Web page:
Prostitution program a costly bust, audit says

The First Offender Prostitution Program, which was launched in 1995, is riddled with flaws, including the failure of having clear goals and an inability to track the outcomes of participants, according to an audit of the program conducted by The City’s Budget Analyst Harvey Rose. And the program’s costs exceed fee revenues, especially costs incurred by the San Francisco Police Department, the audit says.

The program — which is a program in which the District Attorney's Office is a partial partner, along with the Police Department — targets men soliciting prostitution and puts them through a one-day education program that’s supposed to convince them not to do it again. It is also supposed to help women leave prostitution.

Only 60 percent of the men arrested for soliciting prostitution and participating in the program pay the maximum fine of $1,000. For the program to break even each participant would have to pay about $1,908 in fees. In fiscal year 2008-09 the program had a shortfall of nearly $50,000.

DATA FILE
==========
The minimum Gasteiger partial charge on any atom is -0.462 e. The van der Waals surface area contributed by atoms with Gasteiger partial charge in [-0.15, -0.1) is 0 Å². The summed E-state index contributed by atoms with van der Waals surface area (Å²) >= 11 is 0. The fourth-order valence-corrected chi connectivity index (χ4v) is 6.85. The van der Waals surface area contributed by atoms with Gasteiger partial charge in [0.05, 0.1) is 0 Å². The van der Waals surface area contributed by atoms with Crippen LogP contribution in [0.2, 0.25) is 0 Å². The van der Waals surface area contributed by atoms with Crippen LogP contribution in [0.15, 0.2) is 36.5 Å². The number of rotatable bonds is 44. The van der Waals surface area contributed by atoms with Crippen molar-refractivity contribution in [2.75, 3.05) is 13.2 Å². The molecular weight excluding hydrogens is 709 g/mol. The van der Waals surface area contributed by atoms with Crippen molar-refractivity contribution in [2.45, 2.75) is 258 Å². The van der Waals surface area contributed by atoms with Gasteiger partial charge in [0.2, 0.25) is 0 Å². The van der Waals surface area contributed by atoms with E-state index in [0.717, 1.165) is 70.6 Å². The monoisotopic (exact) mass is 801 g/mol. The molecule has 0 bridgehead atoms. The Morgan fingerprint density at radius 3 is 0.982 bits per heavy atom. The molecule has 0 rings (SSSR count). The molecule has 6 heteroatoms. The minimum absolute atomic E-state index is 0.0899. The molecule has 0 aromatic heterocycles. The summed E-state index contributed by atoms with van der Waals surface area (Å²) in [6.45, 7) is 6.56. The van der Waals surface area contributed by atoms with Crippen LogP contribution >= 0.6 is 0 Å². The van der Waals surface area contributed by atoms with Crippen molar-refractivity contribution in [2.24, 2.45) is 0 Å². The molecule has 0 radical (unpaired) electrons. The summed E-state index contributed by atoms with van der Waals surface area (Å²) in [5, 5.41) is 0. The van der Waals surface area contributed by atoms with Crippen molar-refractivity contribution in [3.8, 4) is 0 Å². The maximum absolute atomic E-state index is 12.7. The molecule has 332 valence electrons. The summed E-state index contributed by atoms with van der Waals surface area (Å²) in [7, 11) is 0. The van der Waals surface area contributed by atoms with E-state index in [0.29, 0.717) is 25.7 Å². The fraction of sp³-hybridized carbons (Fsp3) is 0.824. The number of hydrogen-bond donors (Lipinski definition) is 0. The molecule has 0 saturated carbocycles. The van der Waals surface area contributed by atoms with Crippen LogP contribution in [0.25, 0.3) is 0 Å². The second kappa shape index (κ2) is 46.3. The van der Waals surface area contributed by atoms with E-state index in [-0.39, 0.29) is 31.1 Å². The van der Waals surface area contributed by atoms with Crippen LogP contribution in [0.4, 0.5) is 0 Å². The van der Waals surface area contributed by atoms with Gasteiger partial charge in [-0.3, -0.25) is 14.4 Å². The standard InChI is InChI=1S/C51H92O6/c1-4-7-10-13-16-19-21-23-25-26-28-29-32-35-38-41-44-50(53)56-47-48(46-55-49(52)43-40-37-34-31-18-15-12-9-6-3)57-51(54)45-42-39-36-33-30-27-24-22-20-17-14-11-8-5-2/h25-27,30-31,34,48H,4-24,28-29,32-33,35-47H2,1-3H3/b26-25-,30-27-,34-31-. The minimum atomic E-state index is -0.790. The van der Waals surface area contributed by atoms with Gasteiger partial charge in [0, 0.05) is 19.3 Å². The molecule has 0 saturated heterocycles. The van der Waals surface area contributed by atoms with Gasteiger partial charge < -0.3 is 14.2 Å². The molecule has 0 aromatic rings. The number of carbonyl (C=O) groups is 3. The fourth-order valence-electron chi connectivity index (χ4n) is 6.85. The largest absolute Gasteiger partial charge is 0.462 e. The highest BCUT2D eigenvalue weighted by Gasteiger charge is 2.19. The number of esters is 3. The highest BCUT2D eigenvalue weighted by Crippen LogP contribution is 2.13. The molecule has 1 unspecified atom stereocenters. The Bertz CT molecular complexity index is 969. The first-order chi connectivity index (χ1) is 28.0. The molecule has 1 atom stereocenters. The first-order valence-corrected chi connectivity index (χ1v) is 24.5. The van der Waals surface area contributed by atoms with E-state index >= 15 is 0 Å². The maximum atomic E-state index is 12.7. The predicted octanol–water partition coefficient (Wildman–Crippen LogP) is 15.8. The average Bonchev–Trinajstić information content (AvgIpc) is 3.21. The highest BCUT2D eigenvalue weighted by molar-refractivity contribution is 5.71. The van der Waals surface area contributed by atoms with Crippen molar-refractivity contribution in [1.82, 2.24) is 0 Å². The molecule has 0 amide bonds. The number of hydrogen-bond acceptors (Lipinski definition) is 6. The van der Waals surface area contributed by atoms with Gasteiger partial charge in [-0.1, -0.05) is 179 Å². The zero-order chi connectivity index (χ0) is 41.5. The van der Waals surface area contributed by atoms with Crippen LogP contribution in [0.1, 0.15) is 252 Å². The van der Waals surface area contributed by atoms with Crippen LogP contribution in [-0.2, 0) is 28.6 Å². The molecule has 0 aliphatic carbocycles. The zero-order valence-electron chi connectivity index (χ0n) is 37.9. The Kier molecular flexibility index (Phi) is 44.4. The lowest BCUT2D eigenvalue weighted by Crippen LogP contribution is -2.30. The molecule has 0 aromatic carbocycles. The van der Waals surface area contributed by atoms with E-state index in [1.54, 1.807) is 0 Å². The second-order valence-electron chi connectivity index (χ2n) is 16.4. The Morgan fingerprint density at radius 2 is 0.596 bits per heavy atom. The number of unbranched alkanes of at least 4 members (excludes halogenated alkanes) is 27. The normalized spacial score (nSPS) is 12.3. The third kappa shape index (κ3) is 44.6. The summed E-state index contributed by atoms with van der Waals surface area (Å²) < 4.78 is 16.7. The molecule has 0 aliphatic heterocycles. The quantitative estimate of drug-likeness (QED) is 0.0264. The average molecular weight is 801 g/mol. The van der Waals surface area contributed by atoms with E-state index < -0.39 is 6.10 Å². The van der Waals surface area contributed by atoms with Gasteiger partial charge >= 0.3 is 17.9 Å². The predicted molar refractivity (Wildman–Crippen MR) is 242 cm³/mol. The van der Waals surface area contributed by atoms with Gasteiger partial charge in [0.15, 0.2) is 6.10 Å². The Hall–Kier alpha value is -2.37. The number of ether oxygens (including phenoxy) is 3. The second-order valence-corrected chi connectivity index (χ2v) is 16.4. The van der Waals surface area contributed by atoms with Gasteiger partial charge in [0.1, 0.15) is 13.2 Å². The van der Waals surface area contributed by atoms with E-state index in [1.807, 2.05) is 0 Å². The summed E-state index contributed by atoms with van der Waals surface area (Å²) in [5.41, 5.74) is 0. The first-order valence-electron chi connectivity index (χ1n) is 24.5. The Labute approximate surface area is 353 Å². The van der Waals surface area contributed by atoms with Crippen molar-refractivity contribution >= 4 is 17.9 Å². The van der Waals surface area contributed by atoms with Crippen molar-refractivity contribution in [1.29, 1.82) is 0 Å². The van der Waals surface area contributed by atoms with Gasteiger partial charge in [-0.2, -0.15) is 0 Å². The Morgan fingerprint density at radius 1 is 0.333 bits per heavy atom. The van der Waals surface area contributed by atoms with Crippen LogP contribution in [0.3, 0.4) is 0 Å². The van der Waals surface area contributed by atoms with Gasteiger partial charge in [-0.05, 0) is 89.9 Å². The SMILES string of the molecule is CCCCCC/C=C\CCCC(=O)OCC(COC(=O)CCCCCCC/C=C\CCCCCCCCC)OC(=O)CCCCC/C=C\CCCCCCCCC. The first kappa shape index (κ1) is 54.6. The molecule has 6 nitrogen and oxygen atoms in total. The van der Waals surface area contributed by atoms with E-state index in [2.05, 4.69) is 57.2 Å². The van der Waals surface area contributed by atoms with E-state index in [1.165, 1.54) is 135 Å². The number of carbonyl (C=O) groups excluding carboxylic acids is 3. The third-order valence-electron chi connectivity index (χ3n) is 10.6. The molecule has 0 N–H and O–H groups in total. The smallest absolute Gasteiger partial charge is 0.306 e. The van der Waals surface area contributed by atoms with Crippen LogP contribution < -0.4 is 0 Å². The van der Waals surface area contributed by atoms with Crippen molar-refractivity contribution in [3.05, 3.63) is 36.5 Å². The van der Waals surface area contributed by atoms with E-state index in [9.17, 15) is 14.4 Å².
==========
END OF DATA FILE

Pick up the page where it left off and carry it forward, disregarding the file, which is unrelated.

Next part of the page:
The program’s shortcomings don’t stop there. “Neither the District Attorney’s Office nor the San Francisco Police Department have made any formal evaluation of the effectives of the FOPP since FOPP’s implementation in 1995,” the audit says.

In 2005, police arrested an average of 6.6 men in each of the program’s decoy operations, but in 2008 that dropped to four men, resulting in a 41 percent drop from 2005 to 2008.

The audit also notes that “various studies and reports suggest much of the solicitation of prostitution has moved to the internet, the SFPD Vice Unit conducts only approximately four interest operations per year, compared to approximately 100 street –based decoy operations per year.”
 

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